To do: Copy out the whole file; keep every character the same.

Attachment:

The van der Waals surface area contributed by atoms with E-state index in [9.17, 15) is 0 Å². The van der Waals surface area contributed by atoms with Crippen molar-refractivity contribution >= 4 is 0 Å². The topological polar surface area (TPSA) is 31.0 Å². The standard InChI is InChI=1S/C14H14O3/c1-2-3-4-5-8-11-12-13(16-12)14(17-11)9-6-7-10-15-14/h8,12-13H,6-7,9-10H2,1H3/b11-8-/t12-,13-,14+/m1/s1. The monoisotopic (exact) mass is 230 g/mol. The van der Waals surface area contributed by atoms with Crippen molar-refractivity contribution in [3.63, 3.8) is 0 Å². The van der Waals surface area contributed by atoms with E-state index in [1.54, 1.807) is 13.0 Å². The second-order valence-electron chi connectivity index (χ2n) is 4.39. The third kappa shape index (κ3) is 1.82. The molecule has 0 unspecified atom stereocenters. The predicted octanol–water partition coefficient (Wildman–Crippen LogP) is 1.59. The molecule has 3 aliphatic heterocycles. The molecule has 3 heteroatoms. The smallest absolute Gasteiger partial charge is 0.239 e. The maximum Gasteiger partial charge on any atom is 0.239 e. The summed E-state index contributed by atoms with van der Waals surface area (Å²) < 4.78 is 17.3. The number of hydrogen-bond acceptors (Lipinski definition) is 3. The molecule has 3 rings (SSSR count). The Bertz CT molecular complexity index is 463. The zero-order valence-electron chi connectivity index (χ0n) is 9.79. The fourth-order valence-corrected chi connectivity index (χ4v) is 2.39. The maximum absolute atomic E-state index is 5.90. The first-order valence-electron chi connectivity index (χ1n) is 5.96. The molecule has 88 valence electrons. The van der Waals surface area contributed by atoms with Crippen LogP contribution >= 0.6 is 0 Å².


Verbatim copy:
The van der Waals surface area contributed by atoms with E-state index in [9.17, 15) is 0 Å². The van der Waals surface area contributed by atoms with Crippen molar-refractivity contribution >= 4 is 0 Å². The topological polar surface area (TPSA) is 31.0 Å². The standard InChI is InChI=1S/C14H14O3/c1-2-3-4-5-8-11-12-13(16-12)14(17-11)9-6-7-10-15-14/h8,12-13H,6-7,9-10H2,1H3/b11-8-/t12-,13-,14+/m1/s1. The monoisotopic (exact) mass is 230 g/mol. The van der Waals surface area contributed by atoms with Crippen molar-refractivity contribution in [3.63, 3.8) is 0 Å². The van der Waals surface area contributed by atoms with E-state index in [1.54, 1.807) is 13.0 Å². The second-order valence-electron chi connectivity index (χ2n) is 4.39. The third kappa shape index (κ3) is 1.82. The molecule has 0 unspecified atom stereocenters. The predicted octanol–water partition coefficient (Wildman–Crippen LogP) is 1.59. The molecule has 3 aliphatic heterocycles. The molecule has 3 heteroatoms. The smallest absolute Gasteiger partial charge is 0.239 e. The maximum Gasteiger partial charge on any atom is 0.239 e. The summed E-state index contributed by atoms with van der Waals surface area (Å²) < 4.78 is 17.3. The number of hydrogen-bond acceptors (Lipinski definition) is 3. The molecule has 3 rings (SSSR count). The Bertz CT molecular complexity index is 463. The zero-order valence-electron chi connectivity index (χ0n) is 9.79. The fourth-order valence-corrected chi connectivity index (χ4v) is 2.39. The maximum absolute atomic E-state index is 5.90. The first-order valence-electron chi connectivity index (χ1n) is 5.96. The molecule has 88 valence electrons. The van der Waals surface area contributed by atoms with Crippen LogP contribution >= 0.6 is 0 Å².